This family apparently adored the name Mary, which was passed down from Mary Shehen (Ada's grandma) to Mary Slatter (Ada's mom) and then to both Mary and Adelaide Mary Ann Slatter. That's where the reign of Mary ended, however.

Born in Whitechapel, London, Adelaide Mary Ann Slatter moved to Ohio in the 1890s and married James Sills Baker in 1896 in Cuyahoga County (Cleveland). Ada and James relocated to Toledo for a time, then back to Cleveland. I haven't found James's death date/place. Ada was widowed, later died in Cook County, Illinois--what was she doing there?

Ada and James Baker had 2 children, Dorothy Louise and Edith Eleanor. The photo at left shows my late father-in-law Edgar James Wood, in Cleveland, with these cousins  (we think).

The second marriage of Edith Baker (1901-1989) was in 1948 in Cleveland to Charles C. "Buck" Wise (1895-1963). He had a daughter from his first marriage, Janice Wise (1927-1988). Dorothy Baker (1897-1981) married Alfred Henry Nicholas (1899-1986) and they had three children.

Friday, January 24, 2014

Surname Saturday: Contacted by Slatter, Wood, Markell (and more)

Thanks to my Ancestry family trees and this blog, I've heard from three people this week who are either related to my/my hubby's ancestors OR are researching the same surnames. And thanks to a genealogy message board--and a LOT of patience--my Boulder cousin has connected with cousins we never knew we had!

  • Slatter. This morning I awoke to an Ancestry message from Australia, written by a descendant of John Slatter and Mary Shehen Slatter. This relative is the child of hubby's second cousin! Because that branch of the Slatter family left England for Canada in the early 1900s, I've had little luck tracing their more recent whereabouts. Now I know why. Can't wait to share info with this Slatter cousin!
  • Wood. Earlier in the week, I heard from a distant relative on the Wood side, a descendant of Thomas Wood and Content Thurston (married 1690). He had read my ancestor landing page about Mary Amanda Demarest and got in touch! Now he and our Wood family genealogist, Cousin Larry, are exchanging family tree information, I'm delighted to say.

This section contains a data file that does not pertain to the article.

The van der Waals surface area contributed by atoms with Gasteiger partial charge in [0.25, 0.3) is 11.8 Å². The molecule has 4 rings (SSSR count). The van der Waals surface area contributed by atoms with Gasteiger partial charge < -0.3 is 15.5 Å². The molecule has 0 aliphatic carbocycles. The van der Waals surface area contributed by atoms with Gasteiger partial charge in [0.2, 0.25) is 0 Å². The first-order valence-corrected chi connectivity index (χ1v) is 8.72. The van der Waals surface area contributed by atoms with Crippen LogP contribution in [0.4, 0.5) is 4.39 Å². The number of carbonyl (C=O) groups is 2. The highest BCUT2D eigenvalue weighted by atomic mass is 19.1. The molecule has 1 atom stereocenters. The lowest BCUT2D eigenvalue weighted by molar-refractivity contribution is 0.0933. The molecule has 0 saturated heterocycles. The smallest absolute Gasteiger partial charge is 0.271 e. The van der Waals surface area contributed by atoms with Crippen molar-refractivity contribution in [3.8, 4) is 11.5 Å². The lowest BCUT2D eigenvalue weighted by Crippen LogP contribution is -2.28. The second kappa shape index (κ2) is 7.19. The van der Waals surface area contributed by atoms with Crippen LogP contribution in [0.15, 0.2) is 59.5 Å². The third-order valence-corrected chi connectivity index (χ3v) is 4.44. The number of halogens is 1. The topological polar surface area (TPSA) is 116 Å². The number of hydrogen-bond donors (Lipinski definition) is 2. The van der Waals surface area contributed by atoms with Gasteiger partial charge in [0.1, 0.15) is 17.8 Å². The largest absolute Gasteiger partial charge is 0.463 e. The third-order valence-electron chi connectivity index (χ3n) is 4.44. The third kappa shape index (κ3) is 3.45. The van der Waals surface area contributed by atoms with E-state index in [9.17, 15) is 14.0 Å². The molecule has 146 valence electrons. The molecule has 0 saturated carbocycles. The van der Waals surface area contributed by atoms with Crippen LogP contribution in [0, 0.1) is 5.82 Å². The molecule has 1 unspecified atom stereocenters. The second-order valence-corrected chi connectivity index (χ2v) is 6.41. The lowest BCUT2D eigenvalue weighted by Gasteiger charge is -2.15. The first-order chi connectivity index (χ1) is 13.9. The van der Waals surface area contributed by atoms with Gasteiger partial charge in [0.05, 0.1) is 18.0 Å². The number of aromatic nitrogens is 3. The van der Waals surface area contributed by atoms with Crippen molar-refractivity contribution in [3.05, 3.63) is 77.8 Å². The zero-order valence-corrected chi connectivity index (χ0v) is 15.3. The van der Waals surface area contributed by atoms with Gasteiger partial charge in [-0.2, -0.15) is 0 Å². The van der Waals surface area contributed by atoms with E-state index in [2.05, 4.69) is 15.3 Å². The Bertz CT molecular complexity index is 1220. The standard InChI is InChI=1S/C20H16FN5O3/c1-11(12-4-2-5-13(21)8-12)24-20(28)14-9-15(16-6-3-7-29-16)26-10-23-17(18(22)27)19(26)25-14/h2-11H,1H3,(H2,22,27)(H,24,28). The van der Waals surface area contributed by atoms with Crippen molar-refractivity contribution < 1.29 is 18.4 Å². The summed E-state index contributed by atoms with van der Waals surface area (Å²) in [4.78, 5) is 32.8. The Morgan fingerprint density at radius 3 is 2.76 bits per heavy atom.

• Markell. This afternoon I got an intriguing e-mail from a Markell, asking about the Julius Markell I wrote about in "Two Lebowitz Sisters Marry Two Markell Men." 
Lena Kunstler Farkas, about 1923
There has also been an exciting new development in my Boulder cousin's research into the family trees of my maternal great-grandparents, Moritz Farkas and Lena Kunstler.

Years ago, my cousin posted a Kunstler query on a JewishGen message board. She never got so much as a nibble.

But her patience paid off. Last week, out of the blue, she heard from a lady who is definitely a cousin from the Kunstler family. New cousins! What a genealogy week it's been.

Saturday, December 21, 2013

Surname Saturday: What I Didn't Discover in 2013

Despite numerous exciting breakthroughs during 2013, I still have a number of important questions that were not answered this year.

Here's what I wanted to know about four of hubby's great-great grandparents that I wasn't able to uncover this year:

  • Steiner. Where and when did the family of Jacob S. Steiner arrive in the US? Jacob was born about 1802 in Pennsylvania, according to Census records, and the last evidence I have of him is his residence in Tod, Crawford county, Ohio in the 1850 Census. Jacob married Elizabeth [UNK--another mystery], who died in 1864 in Tod. Was Jacob's family from Switzerland or Germany?
  • Slatter. John Slatter Sr., born in Oxfordshire, England, in 1811. Where and when did he die? He was a cook, and the last evidence I have of him is his residence in Banbury, Oxfordshire, in the 1841 Census.
  • Shehen. John Shehen, born in 1801 somewhere in Ireland, materialized in Marylebone, London by 1841, with his wife Mary. Mary [UNK--unsolved mystery] and John had at least three children while living in England: Thomas, Mary, and Michael. Where were John and wife Mary born, and when did they arrive in England? Daughter Mary married John Slatter Jr., but I've never found her death details, either.